Master, then the Slave SHOULD synchronize to the acceptable Master, then the Slave SHOULD synchronize to the acceptable
Alternate Master. Alternate Master. Note that IEEE 1588-2008 requires slave clocks to
support both two-step or one-step Master clocks. See [IEEE1588],
Note that IEEE 1588-2008 requires slave clocks to support both section 11.2.
two-step or one-step Master clocks. See [IEEE1588], section
11.2.
Since Announce messages are sent as multicast messages in all Since Announce messages are sent as multicast messages in all
mode, slaves can obtain the IP addresses of master from the mode, slaves can obtain the IP addresses of master from the
Announce messages. Note that the IP source addresses of Sync and Announce messages. Note that the IP source addresses of Sync and
Follow-up messages may have been replaced by the source addresses Follow-up messages may have been replaced by the source addresses
of a transparent clock, so slaves MUST send Delay Request messages of a transparent clock, so slaves MUST send Delay Request messages
to the IP address in the Announce message. Sync and Follow-up to the IP address in the Announce message. Sync and Follow-up
messages can be correlated with the Announce message using the messages can be correlated with the Announce message using the
clock ID, which is never altered by Transparent clocks. clock ID, which is never altered by Transparent clocks.
11. Requirements for Transparent Clocks 10. Requirements for Transparent Clocks
Transparent clocks SHALL NOT change the transmission mode of an Transparent clocks SHALL NOT change the transmission mode of an
Enterprise profile PTP message. For example a Transparent clock Enterprise profile PTP message. For example a Transparent clock
SHALL NOT change a unicast message to a multicast message. SHALL NOT change a unicast message to a multicast message.
Transparent clocks SHALL NOT alter the Enterprise Profile TLV of Transparent clocks SHALL NOT alter the Enterprise Profile TLV of
an Announce message, or any other part of an Announce message. an Announce message, or any other part of an Announce message.
12. Management and Signaling Messages 11. Management and Signaling Messages
PTP Management messages MAY be used. Any PTP management message PTP Management messages MAY be used. Any PTP management message
which is sent with the targetPortIdentity.clockIdentity set to all which is sent with the targetPortIdentity.clockIdentity set to all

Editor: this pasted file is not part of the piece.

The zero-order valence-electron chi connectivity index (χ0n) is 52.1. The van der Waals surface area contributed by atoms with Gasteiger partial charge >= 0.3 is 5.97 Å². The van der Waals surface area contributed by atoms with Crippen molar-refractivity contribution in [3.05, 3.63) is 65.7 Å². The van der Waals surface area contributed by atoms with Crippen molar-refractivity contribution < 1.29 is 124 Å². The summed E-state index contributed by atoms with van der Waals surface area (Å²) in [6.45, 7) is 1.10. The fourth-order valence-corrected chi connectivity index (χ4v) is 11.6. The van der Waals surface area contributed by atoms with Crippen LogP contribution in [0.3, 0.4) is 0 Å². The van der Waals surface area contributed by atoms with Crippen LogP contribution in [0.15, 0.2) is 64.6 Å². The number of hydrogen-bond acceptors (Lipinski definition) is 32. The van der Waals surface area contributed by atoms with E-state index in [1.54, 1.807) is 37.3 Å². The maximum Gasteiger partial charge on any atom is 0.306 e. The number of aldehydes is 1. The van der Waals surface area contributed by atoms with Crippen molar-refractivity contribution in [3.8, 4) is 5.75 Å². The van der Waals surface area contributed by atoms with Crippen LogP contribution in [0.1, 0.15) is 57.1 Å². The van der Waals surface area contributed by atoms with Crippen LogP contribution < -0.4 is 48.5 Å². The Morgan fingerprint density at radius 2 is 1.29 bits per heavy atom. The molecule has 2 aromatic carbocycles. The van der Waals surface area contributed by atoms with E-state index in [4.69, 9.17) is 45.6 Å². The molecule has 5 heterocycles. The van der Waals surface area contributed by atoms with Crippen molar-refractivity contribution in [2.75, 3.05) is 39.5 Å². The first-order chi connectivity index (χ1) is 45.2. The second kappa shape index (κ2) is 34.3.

1s (all clocks) MUST be sent as a multicast message. Management 1s (all clocks) MUST be sent as a multicast message. Management
messages with any other value of for the Clock Identity is messages with any other value of for the Clock Identity is
intended for a specific clock and MUST be sent as a unicast intended for a specific clock and MUST be sent as a unicast
message. Similarly, if any signaling messages are used they message. Similarly, if any signaling messages are used they
MUST also be sent as unicast messages whenever the message is MUST also be sent as unicast messages whenever the message is
intended for a specific clock. intended for a specific clock.
13. Forbidden PTP Options 12. Forbidden PTP Options
Clocks operating in the Enterprise Profile SHALL NOT use peer to Clocks operating in the Enterprise Profile SHALL NOT use peer to
peer timing for delay measurement. Clocks operating in the peer timing for delay measurement. Clocks operating in the
Enterprise Profile SHALL NOT use Unicast Message Negotiation to Enterprise Profile SHALL NOT use Unicast Message Negotiation to
determine message rates. Slave clocks operating in the Enterprise determine message rates. Slave clocks operating in the Enterprise
Profile SHALL NOT use Unicast Discovery to establish connection to Profile SHALL NOT use Unicast Discovery to establish connection to
Master clocks. Grandmaster Clusters are NOT ALLOWED. Clocks Master clocks. Grandmaster Clusters are NOT ALLOWED. Clocks
operating in the Enterprise Profile SHALL NOT use Alternative Time operating in the Enterprise Profile SHALL NOT use Alternative Time
Scales. Scales.
14. Interoperation with Other PTP Profiles 13. Interoperation with Other PTP Profiles
Clocks operating in the Enterprise profile will not interoperate Clocks operating in the Enterprise profile will not interoperate
with clocks operating in the Power Profile [C37.238], because the with clocks operating in the Power Profile [C37.238], because the
Enterprise Profile requires the End to End Delay Measurement Enterprise Profile requires the End to End Delay Measurement
Mechanism and the Power Profile requires the Peer to Peer Delay Mechanism and the Power Profile requires the Peer to Peer Delay
Measurement Mechanism. Measurement Mechanism.
Clocks operating in the Enterprise profile will not interoperate Clocks operating in the Enterprise profile will not interoperate
with clocks operating in the Telecom Profile for Frequency with clocks operating in the Telecom Profile for Frequency
Synchronization[G8265.1], because the Enterprise Profile forbids Synchronization[G8265.1], because the Enterprise Profile forbids
Unicast Message Negotiation, and Unicast Discovery. These Unicast Message Negotiation, and Unicast Discovery. These
features are part of the default manner of operation for the features are part of the default manner of operation for the
Telecom Profile for Frequency Synchronization. Telecom Profile for Frequency Synchronization.
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those messages are directed at a specific clock. If any of these those messages are directed at a specific clock. If any of these